“The speed of Silicon Valley-type capital, and the speed of doing something properly in an indigenous community are very different,” says Volat, an ecologist, researcher, organizer, and facilitator who is also the co-director of Riverstyx Foundation.
The IMC Fund, says King, is a vehicle for access and benefit sharing for Indigenous-led organizations and initiatives, but also an educational tool for funders in the psychedelic sector that establishes the ethical considerations of benefit sharing.
Supporting Indigenous-Led Conservation And Protectionn
“Community leaders said that in order to be prepared for the onslaught of interest in their cultures and medicines, they needed financial support, they needed to shore up their cultural structures, and they needed help interfacing with all these different organizations,” says Volat. “They needed a body that was not transactional.”
The fund, therefore, is never asking for knowledge—just what is required in order to help guide how the funds are allocated, she says.
“One of the key pieces is allowing the elders and traditional knowledge-holding communities to be able to have a way of guiding that interface and right relationship, without them being deeply disturbed by the process.”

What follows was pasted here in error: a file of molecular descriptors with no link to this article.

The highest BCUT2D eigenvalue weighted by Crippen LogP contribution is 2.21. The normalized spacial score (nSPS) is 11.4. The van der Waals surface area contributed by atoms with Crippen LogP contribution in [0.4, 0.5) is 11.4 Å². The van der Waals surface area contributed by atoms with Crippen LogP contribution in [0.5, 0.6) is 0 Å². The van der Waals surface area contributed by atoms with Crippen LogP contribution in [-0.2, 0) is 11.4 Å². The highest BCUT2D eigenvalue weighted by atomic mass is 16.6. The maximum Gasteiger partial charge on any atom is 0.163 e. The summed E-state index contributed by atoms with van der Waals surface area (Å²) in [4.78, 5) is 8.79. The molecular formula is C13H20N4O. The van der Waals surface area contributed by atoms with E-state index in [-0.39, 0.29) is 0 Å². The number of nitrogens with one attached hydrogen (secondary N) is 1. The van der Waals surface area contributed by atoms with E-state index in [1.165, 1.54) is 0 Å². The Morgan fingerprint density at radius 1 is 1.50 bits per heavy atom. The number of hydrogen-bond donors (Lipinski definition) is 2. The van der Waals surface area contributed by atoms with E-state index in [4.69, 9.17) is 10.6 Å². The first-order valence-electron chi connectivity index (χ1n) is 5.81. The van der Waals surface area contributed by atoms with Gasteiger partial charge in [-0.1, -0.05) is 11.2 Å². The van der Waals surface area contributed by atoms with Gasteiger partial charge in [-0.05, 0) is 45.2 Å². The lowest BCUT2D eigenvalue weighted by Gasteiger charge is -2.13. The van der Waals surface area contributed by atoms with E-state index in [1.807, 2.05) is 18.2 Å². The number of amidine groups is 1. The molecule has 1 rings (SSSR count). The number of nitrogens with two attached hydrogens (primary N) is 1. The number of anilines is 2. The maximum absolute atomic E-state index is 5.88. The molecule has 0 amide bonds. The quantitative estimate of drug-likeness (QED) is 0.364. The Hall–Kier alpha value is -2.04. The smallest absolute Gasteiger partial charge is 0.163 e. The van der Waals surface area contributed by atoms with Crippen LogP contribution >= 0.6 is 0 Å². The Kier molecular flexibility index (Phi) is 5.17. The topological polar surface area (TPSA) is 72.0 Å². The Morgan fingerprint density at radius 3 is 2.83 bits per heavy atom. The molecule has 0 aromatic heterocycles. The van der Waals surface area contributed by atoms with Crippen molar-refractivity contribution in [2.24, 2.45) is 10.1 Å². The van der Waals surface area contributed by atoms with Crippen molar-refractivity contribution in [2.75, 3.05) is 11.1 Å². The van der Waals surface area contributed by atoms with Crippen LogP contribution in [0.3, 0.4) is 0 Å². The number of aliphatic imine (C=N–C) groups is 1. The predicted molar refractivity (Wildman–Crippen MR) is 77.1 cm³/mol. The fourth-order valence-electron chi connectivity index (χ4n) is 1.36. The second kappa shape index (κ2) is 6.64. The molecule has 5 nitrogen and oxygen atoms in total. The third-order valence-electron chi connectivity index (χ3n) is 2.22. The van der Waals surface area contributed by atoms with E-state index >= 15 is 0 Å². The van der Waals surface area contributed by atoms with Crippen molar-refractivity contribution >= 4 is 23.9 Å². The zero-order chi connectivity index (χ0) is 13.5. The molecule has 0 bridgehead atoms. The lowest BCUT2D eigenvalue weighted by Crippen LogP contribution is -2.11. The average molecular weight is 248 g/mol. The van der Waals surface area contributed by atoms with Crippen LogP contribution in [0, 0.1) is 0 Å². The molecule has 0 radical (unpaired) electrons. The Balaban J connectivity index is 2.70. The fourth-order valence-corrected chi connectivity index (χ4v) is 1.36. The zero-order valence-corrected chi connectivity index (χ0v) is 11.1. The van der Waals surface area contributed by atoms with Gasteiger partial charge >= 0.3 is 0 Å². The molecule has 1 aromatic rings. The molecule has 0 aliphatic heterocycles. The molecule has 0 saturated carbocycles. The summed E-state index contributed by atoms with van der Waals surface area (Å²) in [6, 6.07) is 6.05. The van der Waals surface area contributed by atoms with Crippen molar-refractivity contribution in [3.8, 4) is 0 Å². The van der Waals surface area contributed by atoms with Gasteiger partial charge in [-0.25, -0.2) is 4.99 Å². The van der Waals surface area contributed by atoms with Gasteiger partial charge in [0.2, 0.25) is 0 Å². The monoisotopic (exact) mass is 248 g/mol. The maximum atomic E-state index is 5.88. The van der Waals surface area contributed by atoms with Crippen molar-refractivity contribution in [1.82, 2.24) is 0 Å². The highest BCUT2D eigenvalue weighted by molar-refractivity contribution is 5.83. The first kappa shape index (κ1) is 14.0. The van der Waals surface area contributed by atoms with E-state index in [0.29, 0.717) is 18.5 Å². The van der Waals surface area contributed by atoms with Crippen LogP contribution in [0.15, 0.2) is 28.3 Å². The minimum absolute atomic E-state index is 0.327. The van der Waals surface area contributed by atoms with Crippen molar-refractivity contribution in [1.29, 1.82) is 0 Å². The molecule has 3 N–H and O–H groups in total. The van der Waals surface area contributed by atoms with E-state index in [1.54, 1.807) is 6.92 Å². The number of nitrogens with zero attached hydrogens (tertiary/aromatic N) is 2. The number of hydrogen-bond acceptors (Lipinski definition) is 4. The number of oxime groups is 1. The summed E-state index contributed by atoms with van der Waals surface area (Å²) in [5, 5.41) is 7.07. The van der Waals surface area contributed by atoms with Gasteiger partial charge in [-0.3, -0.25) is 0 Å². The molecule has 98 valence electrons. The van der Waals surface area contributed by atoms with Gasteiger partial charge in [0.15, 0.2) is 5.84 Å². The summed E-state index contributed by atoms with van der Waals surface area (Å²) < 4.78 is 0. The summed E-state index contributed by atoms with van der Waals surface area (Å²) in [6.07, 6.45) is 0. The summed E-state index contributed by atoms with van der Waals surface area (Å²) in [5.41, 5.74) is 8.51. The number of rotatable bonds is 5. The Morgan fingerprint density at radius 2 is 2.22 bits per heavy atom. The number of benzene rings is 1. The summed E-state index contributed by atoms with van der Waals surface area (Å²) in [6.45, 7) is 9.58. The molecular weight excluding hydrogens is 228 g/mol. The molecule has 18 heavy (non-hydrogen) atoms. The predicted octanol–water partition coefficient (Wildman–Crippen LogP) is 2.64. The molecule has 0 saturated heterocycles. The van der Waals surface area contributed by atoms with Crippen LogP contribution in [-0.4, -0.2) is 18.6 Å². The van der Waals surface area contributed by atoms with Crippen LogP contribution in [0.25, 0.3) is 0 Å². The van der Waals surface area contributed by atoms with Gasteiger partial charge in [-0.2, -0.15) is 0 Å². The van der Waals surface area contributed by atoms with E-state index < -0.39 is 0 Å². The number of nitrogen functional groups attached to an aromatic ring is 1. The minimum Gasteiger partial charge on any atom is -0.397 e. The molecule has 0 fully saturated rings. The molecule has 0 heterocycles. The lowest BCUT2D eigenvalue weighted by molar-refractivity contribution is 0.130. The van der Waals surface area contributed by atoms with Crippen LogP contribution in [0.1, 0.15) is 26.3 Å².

The IMC Fund boasts an intricate governance structure and supports over 20 different projects, including the Indigenous Peyote Conservation Initiative (IPCI). Volat recently helped transplant several hundred heads of peyote from a garden in Canada to their new home in the protection of the IPCI. Blessings of the Forest, an organization that empowers Bwiti communities in West Africa to plant iboga, is also supported by the IMC Fund.
Another project in the fund’s initial suite is the Yaqui Clinic, located in the Sonoran Desert in Mexico. There, the Yaqui are working to build their own culturally tailored healthcare system that utilizes plant medicines like peyote and ayahuasca to help address alcoholism and depression. The Yaqui are also prioritizing the conservation of the Incilius alvarius toad, which is under threat due to increased demand for 5-MeO-DMT.